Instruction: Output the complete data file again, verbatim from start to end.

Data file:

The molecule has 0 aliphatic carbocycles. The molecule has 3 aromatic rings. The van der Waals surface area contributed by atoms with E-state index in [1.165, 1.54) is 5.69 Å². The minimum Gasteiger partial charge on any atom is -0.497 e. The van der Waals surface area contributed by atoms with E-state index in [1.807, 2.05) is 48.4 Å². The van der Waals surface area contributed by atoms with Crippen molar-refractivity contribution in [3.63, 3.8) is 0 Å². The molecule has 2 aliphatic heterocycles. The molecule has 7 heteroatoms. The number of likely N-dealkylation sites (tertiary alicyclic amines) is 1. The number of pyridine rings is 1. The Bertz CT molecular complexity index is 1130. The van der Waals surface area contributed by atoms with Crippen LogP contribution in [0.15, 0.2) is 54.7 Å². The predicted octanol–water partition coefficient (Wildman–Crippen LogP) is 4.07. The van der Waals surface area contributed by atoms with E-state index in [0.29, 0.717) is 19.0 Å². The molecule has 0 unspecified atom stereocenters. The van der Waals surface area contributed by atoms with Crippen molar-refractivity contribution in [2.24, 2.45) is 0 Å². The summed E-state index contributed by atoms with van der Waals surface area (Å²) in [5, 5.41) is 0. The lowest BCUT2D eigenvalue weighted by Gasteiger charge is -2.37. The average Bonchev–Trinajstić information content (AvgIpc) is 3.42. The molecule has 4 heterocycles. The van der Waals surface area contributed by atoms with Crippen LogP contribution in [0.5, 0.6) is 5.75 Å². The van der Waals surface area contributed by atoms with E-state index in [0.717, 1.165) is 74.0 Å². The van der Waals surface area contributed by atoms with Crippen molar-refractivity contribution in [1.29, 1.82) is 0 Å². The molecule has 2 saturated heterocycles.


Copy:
The molecule has 0 aliphatic carbocycles. The molecule has 3 aromatic rings. The van der Waals surface area contributed by atoms with E-state index in [1.165, 1.54) is 5.69 Å². The minimum Gasteiger partial charge on any atom is -0.497 e. The van der Waals surface area contributed by atoms with E-state index in [1.807, 2.05) is 48.4 Å². The van der Waals surface area contributed by atoms with Crippen molar-refractivity contribution in [3.63, 3.8) is 0 Å². The molecule has 2 aliphatic heterocycles. The molecule has 7 heteroatoms. The number of likely N-dealkylation sites (tertiary alicyclic amines) is 1. The number of pyridine rings is 1. The Bertz CT molecular complexity index is 1130. The van der Waals surface area contributed by atoms with Crippen LogP contribution in [0.15, 0.2) is 54.7 Å². The predicted octanol–water partition coefficient (Wildman–Crippen LogP) is 4.07. The van der Waals surface area contributed by atoms with E-state index in [0.29, 0.717) is 19.0 Å². The molecule has 0 unspecified atom stereocenters. The van der Waals surface area contributed by atoms with Crippen molar-refractivity contribution in [2.24, 2.45) is 0 Å². The summed E-state index contributed by atoms with van der Waals surface area (Å²) in [5, 5.41) is 0. The lowest BCUT2D eigenvalue weighted by Gasteiger charge is -2.37. The average Bonchev–Trinajstić information content (AvgIpc) is 3.42. The molecule has 4 heterocycles. The van der Waals surface area contributed by atoms with Crippen LogP contribution in [0.5, 0.6) is 5.75 Å². The van der Waals surface area contributed by atoms with E-state index in [0.717, 1.165) is 74.0 Å². The van der Waals surface area contributed by atoms with Crippen molar-refractivity contribution in [1.29, 1.82) is 0 Å². The molecule has 2 saturated heterocycles.